loyal, the contractor will do all he can to help meet their needs.

Quality HVAC contractors will be loyal to you if YOU are loyal to them. Keep loyalty in mind when you select a company.

Mistake #4: Thinking that having the right equipment is all an HVAC contractor needs to do your job.

Many HVAC contractors own great equipment, but that doesn’t mean they know how to use it. You can have the “latest, greatest technological wonder gizmo,” but if you don’t know how to use it properly, you are better off not even picking the darn thing up.

Compare this to using all of the complicated controls on your DVD player. Studies show that half the people who own a DVD player don’t even know how to set the clock, let alone use its advanced features. The same thing happens in the contracting industry.

Many heating and air conditioning contractors have tools with a lot of bells and whistles, but if they don’t know how to use the new features, you might as well go to a company that has old equipment.

Make sure the technician is trained by the factory or by another competent company. This ensures your work will get done right the first time, on time!

Mistake #5: Not giving your HVAC contractor enough time to complete the job properly.

Mistakes happen when you rush! When you’re in a hurry, you may forget to tell a contractor certain instructions, or you might make an error in judgment or a poor purchasing decision because you were focused on getting it done fast—instead of getting it done right.

Schedule. Schedule. Schedule.

Before you start on your contracting project, talk with your HVAC contractor. Get them involved from the beginning; you can save time, money, and headaches from the beginning by communicating with your contractor.

Think of your contractor as your “project partner.” Consult with your heating and air conditioning contractor. Let them know in advance what you want installed or repaired. A good HVAC contractor will do their best to keep you in the loop and up to date on how the project is progressing.

Mistake #6: Selecting HVAC contractors who don’t guarantee their work.

All reputable contractors automatically guarantee their work. This means that if they make a mistake on your job, they will redo or fix it at NO CHARGE. Unfortunately, there are HVAC contractors who don’t do this: don’t fix their mistakes and don’t make good on their work.

The best thing you can do is choose a heating and cooling contractor who unconditionally guarantees their work. If it’s not done right and it’s their mistake, they will do it again or fix it.

Mistake #7: Not asking for references.

This is probably the easiest way you can avoid any problems with an HVAC contractor. ALL good, reputable contractors will eagerly give you references. Ask your contractor to give you at least three names of people they have done business with. And, ask them how long they have worked with these customers.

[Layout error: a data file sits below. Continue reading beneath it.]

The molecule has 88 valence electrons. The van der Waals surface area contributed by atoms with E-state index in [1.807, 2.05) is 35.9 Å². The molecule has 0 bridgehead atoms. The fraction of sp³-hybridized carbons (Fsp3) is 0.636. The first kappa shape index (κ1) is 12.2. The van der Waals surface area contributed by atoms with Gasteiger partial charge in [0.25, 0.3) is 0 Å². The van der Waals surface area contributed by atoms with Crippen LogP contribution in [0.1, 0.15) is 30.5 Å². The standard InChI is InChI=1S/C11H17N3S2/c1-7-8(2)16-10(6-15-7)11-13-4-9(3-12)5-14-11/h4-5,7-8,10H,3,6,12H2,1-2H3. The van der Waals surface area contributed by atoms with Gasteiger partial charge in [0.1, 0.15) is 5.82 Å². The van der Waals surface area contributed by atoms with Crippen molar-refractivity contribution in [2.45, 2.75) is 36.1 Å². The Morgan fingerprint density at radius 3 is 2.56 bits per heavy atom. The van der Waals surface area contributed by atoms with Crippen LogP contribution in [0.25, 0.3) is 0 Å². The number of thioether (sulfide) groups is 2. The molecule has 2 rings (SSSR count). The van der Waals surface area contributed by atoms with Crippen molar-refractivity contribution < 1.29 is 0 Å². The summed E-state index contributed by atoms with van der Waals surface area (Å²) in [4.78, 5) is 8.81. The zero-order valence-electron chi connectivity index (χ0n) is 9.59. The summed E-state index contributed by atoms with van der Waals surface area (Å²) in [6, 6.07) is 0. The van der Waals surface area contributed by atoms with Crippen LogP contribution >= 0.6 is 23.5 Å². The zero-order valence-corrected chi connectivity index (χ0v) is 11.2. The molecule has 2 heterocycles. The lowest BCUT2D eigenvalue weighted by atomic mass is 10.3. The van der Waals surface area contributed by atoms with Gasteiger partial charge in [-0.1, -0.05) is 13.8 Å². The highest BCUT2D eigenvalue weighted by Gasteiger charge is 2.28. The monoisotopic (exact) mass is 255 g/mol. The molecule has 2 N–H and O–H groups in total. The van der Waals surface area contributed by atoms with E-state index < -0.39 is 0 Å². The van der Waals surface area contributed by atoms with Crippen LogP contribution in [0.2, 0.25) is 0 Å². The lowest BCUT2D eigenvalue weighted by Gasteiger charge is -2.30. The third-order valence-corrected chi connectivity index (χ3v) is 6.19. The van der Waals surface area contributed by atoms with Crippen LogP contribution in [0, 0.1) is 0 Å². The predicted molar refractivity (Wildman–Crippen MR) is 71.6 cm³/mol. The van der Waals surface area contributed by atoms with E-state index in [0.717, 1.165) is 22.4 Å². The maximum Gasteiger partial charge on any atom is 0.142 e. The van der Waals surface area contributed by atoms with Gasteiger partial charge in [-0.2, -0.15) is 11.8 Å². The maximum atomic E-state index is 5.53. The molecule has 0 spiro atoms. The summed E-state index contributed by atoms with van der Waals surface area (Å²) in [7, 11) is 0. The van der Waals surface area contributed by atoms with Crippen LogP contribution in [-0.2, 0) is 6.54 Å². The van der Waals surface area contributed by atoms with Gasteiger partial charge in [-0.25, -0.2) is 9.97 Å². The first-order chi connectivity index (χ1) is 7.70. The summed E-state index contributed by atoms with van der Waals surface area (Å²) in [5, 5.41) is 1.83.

Inquire about what type of job they did for those references. Try to get the names of customers who had similar projects to yours. This is the easiest way to select the right contractor for YOU.

Mistake #8: Not Understanding the “lingo.”

All right, this wasn’t one of the original “seven mistakes” for this guidance, but it IS important. It is so important, in fact, that we’ve decided to define the most common heating and air conditioning terms so you understand what contractors are saying!

BTU (British Thermal Unit): The amount of energy that’s needed to change the temperature of one pound of water by one degree Fahrenheit. This is how you measure heat removed from your home.

COIL: Looks like a radiator on a car, and usually installed inside the box on top of your furnace. It takes the heat and moisture out of the air as the refrigerant (what you might know as “Freon”) evaporates.

CONDENSER: This is the unit outside the home that’s usually making all the noise (at least in the older models). The condenser holds the compressor, which is the heart of your system. In addition, it transforms your refrigerant (Freon) from a gas to a liquid. Finally, there’s a fan discharging heat to the outdoors.

REFRIGERANT: This is the real name for what many people call “Freon.” It’s the fluid that evaporates at low temperatures and pulls heat and humidity out of the air.

SEER & AFUE: Seasonal Energy Efficiency Rating and Annual Fuel Utilization Efficiency. Higher SEER-rated equipment uses electricity more efficiently. Air conditioners and coils are rated by SEER. Furnaces are rated by AFUE.

SPLIT SYSTEM: The most common system in the country. Some components are inside the home, and others are outside. The inside is the furnace and evaporator coil. Outside is the condensing unit.

TON: The unit used to measure the capacity of an air conditioning system. One ton of air conditioning removes 12,000 BTUs of heat energy per hour from your home.